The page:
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Showing 1-10 of 523 reviews(Verified Purchases). See all 714 reviews
on March 3, 2016
I've been a fan of Alison for a very long time, ever since Dykes to Watch Out For was a syndicated comic in a local gay paper in Denver, CO. This more personal story moves like a stream of consciousness, smoothly flowing through not only a period of history but a series of questions and postulations. Tough questions are posed, but as in so many cases where we interrogate our own pasts, particularly when some of the players are no longer living, the only conclusions we can reach are personal. Loops can be closed, but they are internal. It's a treat to follow those loops as Alison attempts to close them to her own satisfaction, and it's a treat to be let in on the inner workings of such an erudite mind. The art adds a dimension to the memoir that I wish more could tap into, and the level of detail and attention to the art is a testament to how powerfully this story was felt by the artist. Thank you!
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on February 20, 2017
Have not finished it yet. This is a graphic 'autobiography' that breathes on many levels. It is a great read. At first I didn't realize that Fun Home had been a book. So my first experience of the story was listening to the recording from the musical. Then, just this week my husband and I saw the musical in SF this week as well. I loved it. Decided it was time to read the source. The graphic novel adds a lot of additional information to her story. Well worth the read.
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on March 18, 2017
Bechdel spends the pages of this book examining all aspects of family through the lens of sexuality and her father's suicide. The subtitle, calling it a "tragicomic," truly is the best way to describe this work of art. As we move through Allison's childhood and adult life, all the while knowing that all her stories end with the father's death, there is a sense of melancholic nostalgia.
It is a wonderful representation of the messy, heartbreaking truth of families, brought together with beautiful images and gripping storytelling. A fantastic read that will leave you breathless for more.
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VINE VOICEon February 17, 2014
I got this as a gift for my wife, but I couldn't help but check it out when she was done. I read it one day. I would read a chunk of it, put it down to do something else, but the next thing I knew I'd have it in my hands again. I'd first heard of Alison Bechdel because of the "Bechdel Test," in which (to briefly define) you would take note of a television show or movie in which two women talk to each other about something other than a man. It's an intriguing notion that has stuck with me ever since I first heard it and means even more now that I have a daughter, which has heightened my distaste for sexism.

This story is of course autobiographical, focusing on Bechdel and her father. I won't say more about the plot, just in case you want to avoid any hint of a spoiler.

I rate this five stars because the story was very compelling and interesting, but in truth I'd knock it down half a star if I could. There were times when Bechdel chooses to use a fancy word when a simple one would suffice, which isn't to say someone shouldn't have a good vocabulary, only that sometimes it pulled me out of the story. If the narration feels like a distraction, I feel like it's an unsuccessful sentence or paragraph. I also felt that the story fell apart a bit toward the end, relying too heavily on James Joyce's Ulysses and losing some of the sharp focus that the early and middle chapters had. However, these are small criticisms within a much larger picture, one that deserves plenty of praise from readers and critics. The only book I could compare it with is Maus, by Art Spiegelman. Both are tremendous, using the form of the graphic novel to support the tale and present it in the most effective manner. Even if you wouldn't normally think to read a book in this format, I highly recommend this.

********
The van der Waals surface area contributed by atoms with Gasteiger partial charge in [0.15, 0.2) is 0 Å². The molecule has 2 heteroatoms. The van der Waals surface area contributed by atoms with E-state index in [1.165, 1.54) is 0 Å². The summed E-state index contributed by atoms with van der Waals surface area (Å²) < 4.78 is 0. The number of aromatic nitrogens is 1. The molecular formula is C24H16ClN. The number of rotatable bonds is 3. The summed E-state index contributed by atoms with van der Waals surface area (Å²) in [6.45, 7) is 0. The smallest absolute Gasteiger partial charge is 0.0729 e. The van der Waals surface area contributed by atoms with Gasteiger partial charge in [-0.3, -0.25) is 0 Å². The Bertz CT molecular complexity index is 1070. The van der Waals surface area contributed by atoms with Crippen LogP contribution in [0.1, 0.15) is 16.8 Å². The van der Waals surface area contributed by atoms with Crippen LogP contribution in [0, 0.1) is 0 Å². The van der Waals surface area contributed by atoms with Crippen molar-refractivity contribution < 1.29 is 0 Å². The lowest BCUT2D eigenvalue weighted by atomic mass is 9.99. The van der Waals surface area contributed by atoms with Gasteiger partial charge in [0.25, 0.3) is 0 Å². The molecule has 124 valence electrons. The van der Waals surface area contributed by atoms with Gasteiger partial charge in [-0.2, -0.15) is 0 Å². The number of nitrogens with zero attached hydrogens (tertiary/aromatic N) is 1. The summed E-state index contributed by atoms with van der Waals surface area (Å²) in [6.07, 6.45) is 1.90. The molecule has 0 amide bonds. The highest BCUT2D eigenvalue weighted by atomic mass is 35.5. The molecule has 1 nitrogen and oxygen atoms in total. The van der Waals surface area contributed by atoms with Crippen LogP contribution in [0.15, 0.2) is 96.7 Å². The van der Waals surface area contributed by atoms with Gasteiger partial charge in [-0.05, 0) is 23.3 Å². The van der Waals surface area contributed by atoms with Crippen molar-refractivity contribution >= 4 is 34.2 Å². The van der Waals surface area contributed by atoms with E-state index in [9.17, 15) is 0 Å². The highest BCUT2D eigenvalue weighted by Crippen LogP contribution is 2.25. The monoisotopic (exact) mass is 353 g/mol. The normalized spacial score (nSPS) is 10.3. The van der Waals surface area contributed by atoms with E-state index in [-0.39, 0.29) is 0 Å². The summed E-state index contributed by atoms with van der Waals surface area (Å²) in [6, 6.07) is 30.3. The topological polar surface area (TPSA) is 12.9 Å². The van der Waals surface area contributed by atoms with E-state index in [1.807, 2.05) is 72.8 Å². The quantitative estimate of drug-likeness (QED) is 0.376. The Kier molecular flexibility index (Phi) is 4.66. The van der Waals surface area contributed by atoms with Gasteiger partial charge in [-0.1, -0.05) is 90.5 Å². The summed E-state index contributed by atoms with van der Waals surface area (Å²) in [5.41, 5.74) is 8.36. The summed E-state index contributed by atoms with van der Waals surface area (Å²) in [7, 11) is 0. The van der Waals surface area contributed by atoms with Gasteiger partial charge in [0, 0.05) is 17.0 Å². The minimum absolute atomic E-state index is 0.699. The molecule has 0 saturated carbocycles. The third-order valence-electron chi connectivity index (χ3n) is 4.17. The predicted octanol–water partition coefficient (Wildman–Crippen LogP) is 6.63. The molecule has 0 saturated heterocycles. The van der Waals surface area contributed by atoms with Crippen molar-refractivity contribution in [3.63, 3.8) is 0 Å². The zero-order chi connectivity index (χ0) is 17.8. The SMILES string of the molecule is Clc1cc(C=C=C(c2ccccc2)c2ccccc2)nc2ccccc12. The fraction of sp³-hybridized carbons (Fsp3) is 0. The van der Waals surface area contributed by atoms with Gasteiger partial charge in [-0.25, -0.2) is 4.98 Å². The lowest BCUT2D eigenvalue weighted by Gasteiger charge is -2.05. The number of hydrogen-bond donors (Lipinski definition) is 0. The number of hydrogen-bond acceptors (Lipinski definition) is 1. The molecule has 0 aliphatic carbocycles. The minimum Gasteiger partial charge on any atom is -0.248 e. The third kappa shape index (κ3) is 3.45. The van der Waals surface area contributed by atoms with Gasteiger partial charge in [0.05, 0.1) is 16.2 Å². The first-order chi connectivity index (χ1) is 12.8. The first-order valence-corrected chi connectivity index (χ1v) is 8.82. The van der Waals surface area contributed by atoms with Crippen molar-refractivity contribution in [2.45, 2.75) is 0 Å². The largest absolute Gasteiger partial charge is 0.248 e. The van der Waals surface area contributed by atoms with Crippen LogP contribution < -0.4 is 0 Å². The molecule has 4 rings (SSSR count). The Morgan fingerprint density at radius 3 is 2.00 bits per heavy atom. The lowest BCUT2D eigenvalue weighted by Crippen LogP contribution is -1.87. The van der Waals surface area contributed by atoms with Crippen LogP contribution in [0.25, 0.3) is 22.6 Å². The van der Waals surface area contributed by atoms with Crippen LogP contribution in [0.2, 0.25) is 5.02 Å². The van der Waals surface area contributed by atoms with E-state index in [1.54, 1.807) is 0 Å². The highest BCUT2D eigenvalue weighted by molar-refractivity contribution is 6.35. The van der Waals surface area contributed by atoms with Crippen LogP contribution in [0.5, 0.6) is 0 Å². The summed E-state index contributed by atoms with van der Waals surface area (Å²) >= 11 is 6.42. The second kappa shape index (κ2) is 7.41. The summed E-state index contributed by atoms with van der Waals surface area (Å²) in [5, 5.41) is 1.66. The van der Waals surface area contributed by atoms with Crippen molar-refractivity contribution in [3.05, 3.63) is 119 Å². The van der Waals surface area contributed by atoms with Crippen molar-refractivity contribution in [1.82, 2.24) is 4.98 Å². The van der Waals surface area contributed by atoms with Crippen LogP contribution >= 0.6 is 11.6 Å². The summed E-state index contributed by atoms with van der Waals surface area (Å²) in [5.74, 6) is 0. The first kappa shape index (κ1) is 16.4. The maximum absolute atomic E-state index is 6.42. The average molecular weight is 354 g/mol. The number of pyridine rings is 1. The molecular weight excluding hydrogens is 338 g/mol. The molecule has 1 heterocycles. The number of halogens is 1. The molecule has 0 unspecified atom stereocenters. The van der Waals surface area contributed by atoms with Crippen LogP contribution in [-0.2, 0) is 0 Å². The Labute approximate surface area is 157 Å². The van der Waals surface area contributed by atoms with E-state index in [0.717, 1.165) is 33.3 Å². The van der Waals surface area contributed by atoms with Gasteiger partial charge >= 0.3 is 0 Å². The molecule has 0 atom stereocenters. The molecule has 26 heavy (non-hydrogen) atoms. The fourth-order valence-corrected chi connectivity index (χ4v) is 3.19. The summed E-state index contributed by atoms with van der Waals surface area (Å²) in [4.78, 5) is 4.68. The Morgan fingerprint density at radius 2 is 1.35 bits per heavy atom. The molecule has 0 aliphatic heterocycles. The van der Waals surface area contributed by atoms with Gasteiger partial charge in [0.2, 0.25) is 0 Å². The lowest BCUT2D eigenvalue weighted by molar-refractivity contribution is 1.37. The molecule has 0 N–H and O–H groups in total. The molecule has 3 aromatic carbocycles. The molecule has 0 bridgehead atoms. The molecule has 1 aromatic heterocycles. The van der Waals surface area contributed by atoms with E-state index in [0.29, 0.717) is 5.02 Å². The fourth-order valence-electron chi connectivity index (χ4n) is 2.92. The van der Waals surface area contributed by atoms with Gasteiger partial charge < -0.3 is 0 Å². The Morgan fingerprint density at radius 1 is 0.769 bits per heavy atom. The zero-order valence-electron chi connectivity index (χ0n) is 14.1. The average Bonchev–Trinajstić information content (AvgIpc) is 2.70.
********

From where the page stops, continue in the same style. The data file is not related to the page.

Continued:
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on October 27, 2016
Fun Home is a memoir by Alison Bechdel in which Alison writes about her childhood, her family, and her journey of identity and self.

This graphic novel has so much depth. With literary and cross-discipline references, it can be a daunting read. But I promise you those references truly open up the book.

Upon my first read, I made notes as I went, of places where I wanted to go back. And now that I'm going through again, I am in awe of Bechdel's writing. There's hidden details in the references, in the details about her father, the vocabulary, and things I did not put together the first time.

The parallels, the crosses, the convergence and divergence. When people joke that "graphic novels aren't literature," I want to point them at this book.

The single-volume memoir's frames are engaging, and lend much to the story. Without them I don't think the prose could stand alone nearly as well. And I think that's what makes Fun Home work so well in this form.

Bechdel planned this graphic novel with such precision that the larger picture of woven memories, family details, and conclusions, wrapped in literary and philosophical references creates an impressive work that lends a voice to the deceased, Bruce Bechdel. All of these details allow for the reader to draw their own conclusions while also growing with Alison, and feeling her emotions grip you right through the page.

I would recommend Fun Home to anyone that wants to experience another memoir in such a unique format. Don't be afraid to highlight or mark spots where you might not understand. I promise it's worth it.
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on July 18, 2017